The fact that the accused in this case has even minor standing in the community and has been publicly rebuked and suspended by the Readercon board, despite his affiliation with WorldCon and his status as a writer and an affiliate member of SFWA…is not a bad thing at all. Let’s face it: in our imperfect world, it is still much easier to ban and censure nobodies and spooky/psycho loners who have no friends, no connections, and no career credits. There is no game of “He Said/She Said” in a case where He has nothing to say that anyone wants to hear, and She does…or vice versa.
It takes significantly more courage and energy for a convention to take any executive action at all against someone who does have some standing in the community, and thus invite a showdown with his contacts and supporters. We have witnessed these showdowns recently in the Skeptical community, for example, and they have been ugly as hell.
So while we can certainly express displeasure if we feel that the con hasn’t acted strongly enough in this case, I think it would be a step backward to try and punish one of the few cons that has even attempted to institute a zero tolerance harassment policy, much less enforce one.
Honestly, I’m an outsider in this situation and I don’t know what happened or why Readercon made the decision they did. All I can see as an outsider is that Readercon, at the very least, has established itself as a convention where harassment complaints are heard respectfully and acted upon decisively.
This is a good thing. It may even be a good thing that the convention is capable of taking more than one action or type of action in response to a complaint. The willingness to judge each case individually and to revise policies that are inadequate is not necessarily a sign of weakness in the community: both the accuser and the accused must have rights in any system, for it to be called just or fair.
The social and physical safety of all those who attend a public gathering is at stake here, and while we don’t want our gatherings to be hunting grounds for predators and bullies–we also don’t want them to become witch hunts and inquisitions.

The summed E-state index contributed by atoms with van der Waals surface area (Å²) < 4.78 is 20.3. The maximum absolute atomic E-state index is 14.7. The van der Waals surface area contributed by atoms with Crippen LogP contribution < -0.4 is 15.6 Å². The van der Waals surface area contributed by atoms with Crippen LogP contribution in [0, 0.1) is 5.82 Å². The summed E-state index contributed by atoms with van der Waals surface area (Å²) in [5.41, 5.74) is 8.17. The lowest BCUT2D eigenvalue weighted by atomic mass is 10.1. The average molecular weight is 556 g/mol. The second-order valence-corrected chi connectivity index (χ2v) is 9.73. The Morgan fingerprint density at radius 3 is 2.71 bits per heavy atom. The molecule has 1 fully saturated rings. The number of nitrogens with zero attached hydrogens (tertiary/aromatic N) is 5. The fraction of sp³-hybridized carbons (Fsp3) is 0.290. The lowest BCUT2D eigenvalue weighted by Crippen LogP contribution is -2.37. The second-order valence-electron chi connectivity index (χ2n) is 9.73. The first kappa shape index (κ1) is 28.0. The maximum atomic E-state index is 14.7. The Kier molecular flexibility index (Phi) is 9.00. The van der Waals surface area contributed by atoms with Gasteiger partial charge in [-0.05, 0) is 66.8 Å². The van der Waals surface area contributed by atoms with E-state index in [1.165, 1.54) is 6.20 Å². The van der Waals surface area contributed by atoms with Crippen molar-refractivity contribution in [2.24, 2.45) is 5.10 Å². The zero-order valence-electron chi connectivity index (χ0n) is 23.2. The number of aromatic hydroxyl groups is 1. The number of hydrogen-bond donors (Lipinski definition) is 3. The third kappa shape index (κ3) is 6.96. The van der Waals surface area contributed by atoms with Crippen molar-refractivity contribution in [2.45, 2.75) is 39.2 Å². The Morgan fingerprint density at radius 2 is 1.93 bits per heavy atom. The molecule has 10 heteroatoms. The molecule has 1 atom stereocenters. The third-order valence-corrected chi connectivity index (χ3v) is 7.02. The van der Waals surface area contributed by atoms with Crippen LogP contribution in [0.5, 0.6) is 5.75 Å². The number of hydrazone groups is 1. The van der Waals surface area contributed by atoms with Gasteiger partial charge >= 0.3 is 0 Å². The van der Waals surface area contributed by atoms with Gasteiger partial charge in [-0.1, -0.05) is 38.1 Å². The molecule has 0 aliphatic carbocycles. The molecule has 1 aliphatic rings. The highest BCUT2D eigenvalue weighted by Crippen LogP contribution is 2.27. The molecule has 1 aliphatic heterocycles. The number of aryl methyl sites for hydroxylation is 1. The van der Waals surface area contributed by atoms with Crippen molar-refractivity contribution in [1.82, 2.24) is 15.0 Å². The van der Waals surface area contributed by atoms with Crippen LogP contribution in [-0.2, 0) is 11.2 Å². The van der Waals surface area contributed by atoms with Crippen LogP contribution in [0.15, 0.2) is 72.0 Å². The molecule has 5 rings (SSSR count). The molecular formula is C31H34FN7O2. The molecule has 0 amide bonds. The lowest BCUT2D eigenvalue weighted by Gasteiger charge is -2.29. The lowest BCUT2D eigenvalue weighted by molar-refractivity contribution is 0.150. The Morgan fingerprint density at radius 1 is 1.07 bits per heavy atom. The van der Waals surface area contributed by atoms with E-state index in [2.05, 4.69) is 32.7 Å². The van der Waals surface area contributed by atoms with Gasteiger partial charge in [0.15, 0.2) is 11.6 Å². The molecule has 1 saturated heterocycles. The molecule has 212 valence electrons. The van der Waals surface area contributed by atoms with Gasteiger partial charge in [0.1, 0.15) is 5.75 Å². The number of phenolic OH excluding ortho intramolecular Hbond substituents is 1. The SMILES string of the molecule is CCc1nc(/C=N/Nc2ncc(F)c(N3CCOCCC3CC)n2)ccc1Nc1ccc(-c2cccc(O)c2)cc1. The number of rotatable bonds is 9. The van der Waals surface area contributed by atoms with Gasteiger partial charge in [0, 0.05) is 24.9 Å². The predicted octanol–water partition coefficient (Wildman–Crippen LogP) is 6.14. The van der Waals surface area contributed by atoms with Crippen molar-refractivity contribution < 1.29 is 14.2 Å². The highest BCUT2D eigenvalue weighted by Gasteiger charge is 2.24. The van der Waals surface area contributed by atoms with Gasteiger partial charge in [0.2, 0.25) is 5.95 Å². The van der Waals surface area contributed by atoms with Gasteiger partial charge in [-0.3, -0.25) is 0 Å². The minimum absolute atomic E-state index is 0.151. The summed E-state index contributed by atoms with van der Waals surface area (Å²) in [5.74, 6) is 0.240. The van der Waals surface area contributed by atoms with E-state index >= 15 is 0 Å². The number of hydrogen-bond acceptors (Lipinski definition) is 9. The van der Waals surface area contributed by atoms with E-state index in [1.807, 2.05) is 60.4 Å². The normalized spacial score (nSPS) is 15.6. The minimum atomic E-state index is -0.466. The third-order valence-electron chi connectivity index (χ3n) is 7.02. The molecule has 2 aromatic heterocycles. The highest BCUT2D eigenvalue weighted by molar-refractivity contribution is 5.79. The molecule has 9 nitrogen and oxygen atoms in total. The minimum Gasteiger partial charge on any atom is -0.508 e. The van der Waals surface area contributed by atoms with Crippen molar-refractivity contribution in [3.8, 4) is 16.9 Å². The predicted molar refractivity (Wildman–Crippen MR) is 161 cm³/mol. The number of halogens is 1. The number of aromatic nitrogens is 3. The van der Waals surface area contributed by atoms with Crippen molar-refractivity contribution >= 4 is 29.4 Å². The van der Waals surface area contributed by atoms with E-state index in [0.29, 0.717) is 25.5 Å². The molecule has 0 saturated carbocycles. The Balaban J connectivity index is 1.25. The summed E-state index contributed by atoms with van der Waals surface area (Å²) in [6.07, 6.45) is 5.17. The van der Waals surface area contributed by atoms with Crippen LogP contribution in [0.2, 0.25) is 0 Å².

UPDATE: In the wake of great public protest and a petition signed by former, current and aspiring attendees of Readercon, the Readercon Board responsible for the decision in the Valentine-Walling case have resigned. The Con Committee have reversed the board’s decision, as it violated Readercon’s established Zero Tolerance policy, and passed down the verdict which was actually required by the terms of that policy. Walling has been banned from all participation in Readercon for life, and a full and unreserved apology has been offered to those who reported the harassment, all those affected by the incident, etc.. They’ve also offered refunds to anyone who no longer wishes to attend Readercon 24.
You can read the whole apology and the plans for the future here. I applaud Readercon’s commitment to public safety. It can’t have been easy to deal with these resignations, nor to reverse a verdict from the board. We can only that this public gesture should go a long way to repair the convention’s reputation, and restore its tattered credentials as a con which puts the comfort and dignity of its attendees first.